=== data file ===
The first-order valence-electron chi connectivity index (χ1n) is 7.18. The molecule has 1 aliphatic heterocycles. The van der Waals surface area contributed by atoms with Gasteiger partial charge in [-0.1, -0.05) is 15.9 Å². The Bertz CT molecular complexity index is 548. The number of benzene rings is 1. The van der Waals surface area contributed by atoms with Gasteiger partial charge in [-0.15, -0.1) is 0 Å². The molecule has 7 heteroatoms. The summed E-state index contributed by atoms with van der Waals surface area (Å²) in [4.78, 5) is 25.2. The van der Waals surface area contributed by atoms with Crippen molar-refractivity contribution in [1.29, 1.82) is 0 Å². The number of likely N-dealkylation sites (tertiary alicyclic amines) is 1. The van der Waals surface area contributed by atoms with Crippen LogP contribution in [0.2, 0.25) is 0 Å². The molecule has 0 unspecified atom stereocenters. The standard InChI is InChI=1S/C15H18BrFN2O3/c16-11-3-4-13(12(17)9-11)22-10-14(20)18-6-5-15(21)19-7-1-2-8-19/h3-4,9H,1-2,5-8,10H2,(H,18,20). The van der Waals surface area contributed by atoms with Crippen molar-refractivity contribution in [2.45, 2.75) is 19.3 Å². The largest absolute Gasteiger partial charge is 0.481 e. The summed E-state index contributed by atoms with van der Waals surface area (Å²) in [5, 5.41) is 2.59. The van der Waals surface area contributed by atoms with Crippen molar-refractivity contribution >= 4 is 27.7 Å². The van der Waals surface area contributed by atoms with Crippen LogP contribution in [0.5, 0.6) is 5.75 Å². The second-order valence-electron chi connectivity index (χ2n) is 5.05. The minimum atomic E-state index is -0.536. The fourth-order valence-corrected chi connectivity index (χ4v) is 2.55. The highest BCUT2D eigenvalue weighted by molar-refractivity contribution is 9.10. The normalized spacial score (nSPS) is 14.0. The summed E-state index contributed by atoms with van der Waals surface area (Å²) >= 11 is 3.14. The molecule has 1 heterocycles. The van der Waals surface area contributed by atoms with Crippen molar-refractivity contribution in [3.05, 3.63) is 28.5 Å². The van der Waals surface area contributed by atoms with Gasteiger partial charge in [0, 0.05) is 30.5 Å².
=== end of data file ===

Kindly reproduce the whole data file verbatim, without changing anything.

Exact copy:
The first-order valence-electron chi connectivity index (χ1n) is 7.18. The molecule has 1 aliphatic heterocycles. The van der Waals surface area contributed by atoms with Gasteiger partial charge in [-0.1, -0.05) is 15.9 Å². The Bertz CT molecular complexity index is 548. The number of benzene rings is 1. The van der Waals surface area contributed by atoms with Gasteiger partial charge in [-0.15, -0.1) is 0 Å². The molecule has 7 heteroatoms. The summed E-state index contributed by atoms with van der Waals surface area (Å²) in [4.78, 5) is 25.2. The van der Waals surface area contributed by atoms with Crippen molar-refractivity contribution in [1.29, 1.82) is 0 Å². The number of likely N-dealkylation sites (tertiary alicyclic amines) is 1. The van der Waals surface area contributed by atoms with Crippen LogP contribution in [0.2, 0.25) is 0 Å². The molecule has 0 unspecified atom stereocenters. The standard InChI is InChI=1S/C15H18BrFN2O3/c16-11-3-4-13(12(17)9-11)22-10-14(20)18-6-5-15(21)19-7-1-2-8-19/h3-4,9H,1-2,5-8,10H2,(H,18,20). The van der Waals surface area contributed by atoms with Crippen molar-refractivity contribution in [2.45, 2.75) is 19.3 Å². The largest absolute Gasteiger partial charge is 0.481 e. The summed E-state index contributed by atoms with van der Waals surface area (Å²) in [5, 5.41) is 2.59. The van der Waals surface area contributed by atoms with Crippen molar-refractivity contribution >= 4 is 27.7 Å². The van der Waals surface area contributed by atoms with Crippen LogP contribution in [0.5, 0.6) is 5.75 Å². The second-order valence-electron chi connectivity index (χ2n) is 5.05. The minimum atomic E-state index is -0.536. The fourth-order valence-corrected chi connectivity index (χ4v) is 2.55. The highest BCUT2D eigenvalue weighted by molar-refractivity contribution is 9.10. The normalized spacial score (nSPS) is 14.0. The summed E-state index contributed by atoms with van der Waals surface area (Å²) >= 11 is 3.14. The molecule has 1 heterocycles. The van der Waals surface area contributed by atoms with Crippen molar-refractivity contribution in [3.05, 3.63) is 28.5 Å². The van der Waals surface area contributed by atoms with Gasteiger partial charge in [0, 0.05) is 30.5 Å².